We, the Invisible

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We, the Invisible was a report based on a 1985 census of around 6,000 pavement dweller families, funded and carried out by the Society for the Promotion of Area Resource Centers (SPARC) and the Society for Participatory Research in India (PRIA). It drew attention to this disadvantaged group and helped to reduce the number of violent evictions.


Activists from the Society for the Promotion of Area Resource Centers (SPARC) such as Sheela Patel and Jockin Arputham joined with the Society for Participatory Research in India (PRIA) in 1985, in order to make census of around 6,000 of the poorest households in Mumbai.[1] The aim was to ascertain the scale and nature of the city's pavement dwellers, since despite being unavoidable on the street, there was little known about who they were or where they came from. It was a transparent process in which the researchers kept the households informed about the census at all stages.[2] Slum dwellings had proliferated in the city, and the Municipal Corporation of Greater Mumbai had been granted permission to demolish pavement structures by a Supreme Court ruling.[3]


We, the Invisible revealed that pavement dwellers were not transient populations, but people who had lived for over two decades in the city. It showed approximately half of the pavement dwellers to be from the poorest districts in the state of Maharashtra, with the other half coming from the poorest parts of wider India. Many came as victims of drought, famine, earthquakes, religious persecution or riots. Most lived in shacks of less than 150 square feet with no electricity or water connection. They paid protection money to gangsters, despite living on municipal land.[4] They were ignored by the city administration and could not afford to use public transport, but despite that provided a service to the city by being a source of cheap labour.[5][6]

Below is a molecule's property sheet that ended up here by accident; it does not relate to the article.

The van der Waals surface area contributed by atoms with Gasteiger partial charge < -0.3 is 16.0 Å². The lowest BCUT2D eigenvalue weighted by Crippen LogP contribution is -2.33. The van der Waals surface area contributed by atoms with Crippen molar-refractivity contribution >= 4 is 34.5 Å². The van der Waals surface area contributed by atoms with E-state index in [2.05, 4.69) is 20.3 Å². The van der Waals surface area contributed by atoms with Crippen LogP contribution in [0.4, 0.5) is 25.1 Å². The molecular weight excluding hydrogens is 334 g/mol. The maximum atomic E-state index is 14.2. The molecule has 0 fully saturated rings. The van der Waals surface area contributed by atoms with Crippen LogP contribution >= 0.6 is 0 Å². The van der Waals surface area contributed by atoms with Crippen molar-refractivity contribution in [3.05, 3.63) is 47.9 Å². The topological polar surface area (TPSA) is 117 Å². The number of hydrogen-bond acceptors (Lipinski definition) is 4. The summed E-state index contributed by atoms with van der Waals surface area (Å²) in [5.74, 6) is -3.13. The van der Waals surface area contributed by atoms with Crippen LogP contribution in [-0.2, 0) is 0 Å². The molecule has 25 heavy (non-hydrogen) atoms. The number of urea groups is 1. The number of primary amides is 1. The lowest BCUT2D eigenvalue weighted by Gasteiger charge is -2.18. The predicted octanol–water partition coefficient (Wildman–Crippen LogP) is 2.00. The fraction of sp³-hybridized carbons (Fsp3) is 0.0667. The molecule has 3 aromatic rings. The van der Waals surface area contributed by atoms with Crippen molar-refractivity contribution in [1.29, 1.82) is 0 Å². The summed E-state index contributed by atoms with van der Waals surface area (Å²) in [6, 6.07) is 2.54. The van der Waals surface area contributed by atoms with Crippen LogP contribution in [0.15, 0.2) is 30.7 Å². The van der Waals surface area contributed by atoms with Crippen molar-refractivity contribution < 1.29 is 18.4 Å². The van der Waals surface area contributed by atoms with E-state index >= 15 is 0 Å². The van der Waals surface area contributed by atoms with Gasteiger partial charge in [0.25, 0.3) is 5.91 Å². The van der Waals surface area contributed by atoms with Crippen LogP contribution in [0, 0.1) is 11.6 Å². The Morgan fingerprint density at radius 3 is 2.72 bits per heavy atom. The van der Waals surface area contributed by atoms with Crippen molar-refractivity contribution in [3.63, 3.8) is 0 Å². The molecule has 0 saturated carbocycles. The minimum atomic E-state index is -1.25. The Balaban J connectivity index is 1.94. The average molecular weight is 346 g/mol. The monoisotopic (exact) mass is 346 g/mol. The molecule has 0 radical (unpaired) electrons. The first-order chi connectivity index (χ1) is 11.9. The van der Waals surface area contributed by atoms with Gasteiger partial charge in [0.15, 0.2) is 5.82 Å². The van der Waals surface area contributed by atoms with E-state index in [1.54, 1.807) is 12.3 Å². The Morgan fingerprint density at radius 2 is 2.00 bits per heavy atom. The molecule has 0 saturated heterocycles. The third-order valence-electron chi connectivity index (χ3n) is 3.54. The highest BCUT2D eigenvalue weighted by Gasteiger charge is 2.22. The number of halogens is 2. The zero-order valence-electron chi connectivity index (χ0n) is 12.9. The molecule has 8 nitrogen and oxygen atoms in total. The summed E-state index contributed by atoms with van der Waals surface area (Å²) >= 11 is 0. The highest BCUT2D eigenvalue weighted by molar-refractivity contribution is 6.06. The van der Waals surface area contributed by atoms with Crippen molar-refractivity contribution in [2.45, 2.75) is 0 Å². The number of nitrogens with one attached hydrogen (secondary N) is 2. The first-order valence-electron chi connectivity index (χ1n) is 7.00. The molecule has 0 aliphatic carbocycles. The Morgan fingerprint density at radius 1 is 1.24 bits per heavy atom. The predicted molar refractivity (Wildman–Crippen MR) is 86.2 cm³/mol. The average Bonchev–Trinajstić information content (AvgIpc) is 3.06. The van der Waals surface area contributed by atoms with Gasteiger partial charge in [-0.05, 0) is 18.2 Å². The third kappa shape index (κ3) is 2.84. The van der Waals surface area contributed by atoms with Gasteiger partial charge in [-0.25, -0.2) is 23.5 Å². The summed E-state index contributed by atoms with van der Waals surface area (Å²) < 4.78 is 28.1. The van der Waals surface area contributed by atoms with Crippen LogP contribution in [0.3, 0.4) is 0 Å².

As a result of the report, there were no violent evictions of pavement dwellers in Mumbai despite the Supreme Court ruling. Negotiated evictions were facilitated and the group Mahila Milan was set up to represent women.[3] In 1986, 300 households were moved from their shacks on the East Moses Road to the Dindoshi Nagar site in Goregaon. The plots were more spacious, but also rocky and the area was unsafe at night. Having had no choice in being moved, the families were saddened by the experience and this spurred SPARC to find out what people really wanted. Following on from these discussions, four model houses were built and displayed in Byculla for one week. Everyone who had participated in the census was invited to attend and over 5,000 households went. The favourite model was the most expensive, at 16,500 rupees and it was taken to over fifty other similar exhibitions. Also this model was then built by some of the Dindoshi residents on their land.[1]

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  1. ^ a b Patel, Sheela; Arputham, Jockin; Bartlett, Sheridan (23 December 2015). ""We beat the path by walking": How the women of Mahila Milan in India learned to plan, design, finance and build housing". Environment and Urbanization. 28 (1): 223–240. doi:10.1177/0956247815617440.
  2. ^ Count me in: Surveying for tenure security and urban land management. UN HABITAT. 2010. p. 15-18. ISBN 9789211322286.
  3. ^ a b "DEMOLITIONS TO DIALOGUE: Mahila Milan - learning to talk to its city and municipality" (PDF). UCL. Retrieved 10 May 2020.
  4. ^ Development Gateway Foundation: Urban Development: Empowering Slum Dwellers: Interview with Sheela Patel, 7 September 2004 Archived 2006-07-28 at the Wayback Machine
  5. ^ Patel, Sheela; Burra, Sundar. "Norms and standards in urban development: the experience of an urban alliance in India". GOV.UK. Department for International Development. Retrieved 10 May 2020.
  6. ^ Gupta, Vishesh (7 December 2019). "Invisible urban poor: The pavement dwellers of India". Counterview. Retrieved 10 May 2020.

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